Lady of Shalott

Lady of Shalott: Our Modern Version of the Curse

Doomed to view life through reflections, her life is a mere shadow with no experiences of her own. Inspired by Tennyson’s poem, the Pre-Raphaelites painted her repeatedly.

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The mirror crack’d from side to side;
“The curse is come upon me,” cried
The Lady of Shalott.

She is separate from the world, living in isolation as she creates her tapestries.

Our modern eyes may read The Lady of Shalott and the Pre-Raphaelite paintings it inspired in a way vastly different from the artists’ intent.  Outside the constructs of Victorian society and far removed from the Victorian patriarchy, we no doubt experience the work differently.  But are we so removed from it? We still experience a certain degree of separation. I still know men who are dismissive of women as a whole.  Books written for and by women are often described as “chick lit”.  Separate labels exist for “women directors”, “women writers”, “women artists”.  Even the way we view aging is skewed against females: an older woman may be described as haggard, while a man is described as distinguished.

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I recently read an article written by someone who dislikes The Lady of Shalott because she is shut away and is expected to spend her life weaving. If you feel outraged on behalf of The Lady of Shalott, it is because you’re supposed to. The Lady is cursed, alienated, isolated.  Should we isolate her further by ignoring her and treating Tennyson’s work as an archaic representation of women? Or should we use it as a source of inspiration?

The Lady’s curse comes whispered to her from an unknown source.  Perhaps our form of the curse has been whispered to us so subtly that we hardly recognize it, so firm is the foothold it has in society.  It has seeped into our subconscious, telling us to focus on looks and glamour over brains and intellect.  Instead of shadowy figures in a mirror, our curse is the repetitive images of the ideal body type and the misguided perception that as women, we should pursue what society dictates as opposed to whatever it is that makes each individual woman happy. As long as The Lady remains in passive seclusion, she is allowed to live.  Once she actively makes her own choice to break free, the result is death. Since girlhood we are taught to not rock the boat, to stay politely and quietly in the background.  Many women still do, never learning to speak up for themselves or simply say no because they have this sense of dread.  The Lady’s death may have been literal, but we fear a social death.  If we forge our own path, someone may not like us.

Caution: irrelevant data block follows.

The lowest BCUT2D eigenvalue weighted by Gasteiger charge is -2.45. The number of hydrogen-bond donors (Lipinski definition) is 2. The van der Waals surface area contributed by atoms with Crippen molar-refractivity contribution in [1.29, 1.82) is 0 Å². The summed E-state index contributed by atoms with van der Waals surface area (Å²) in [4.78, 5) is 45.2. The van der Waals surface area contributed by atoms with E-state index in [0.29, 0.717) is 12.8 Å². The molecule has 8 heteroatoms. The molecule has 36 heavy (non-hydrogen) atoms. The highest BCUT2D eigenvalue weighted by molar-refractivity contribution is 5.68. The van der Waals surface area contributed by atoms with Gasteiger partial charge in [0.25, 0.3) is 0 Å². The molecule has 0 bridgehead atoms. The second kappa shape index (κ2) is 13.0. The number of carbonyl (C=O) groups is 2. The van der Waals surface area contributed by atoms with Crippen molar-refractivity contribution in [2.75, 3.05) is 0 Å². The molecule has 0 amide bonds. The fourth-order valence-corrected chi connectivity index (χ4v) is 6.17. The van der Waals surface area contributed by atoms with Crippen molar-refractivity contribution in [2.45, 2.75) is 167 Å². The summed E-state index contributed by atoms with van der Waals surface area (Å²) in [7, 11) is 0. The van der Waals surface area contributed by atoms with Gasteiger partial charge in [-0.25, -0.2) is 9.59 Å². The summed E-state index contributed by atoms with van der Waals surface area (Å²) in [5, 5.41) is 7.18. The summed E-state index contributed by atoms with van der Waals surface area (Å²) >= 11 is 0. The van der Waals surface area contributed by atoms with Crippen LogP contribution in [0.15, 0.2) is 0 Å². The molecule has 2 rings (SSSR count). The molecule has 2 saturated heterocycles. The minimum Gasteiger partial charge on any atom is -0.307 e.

There is no shame in embracing The Lady of Shalott as a symbol to boost your own strength — to stand resolutely and say “I will break my own mirrors.” Tennyson may have been using The Lady of Shalott as a commentary on the role of women in society or the isolating experience of artist’s devotion to creation instead living their life.  There are multiple ways to interpret the poem. But I like the idea of using the poem to inspire modern women to have the courage to spin our own webs, inspired by our own thoughts and experiences instead of as reflections of what society tells us to be.

More on the Lady of Shalott.

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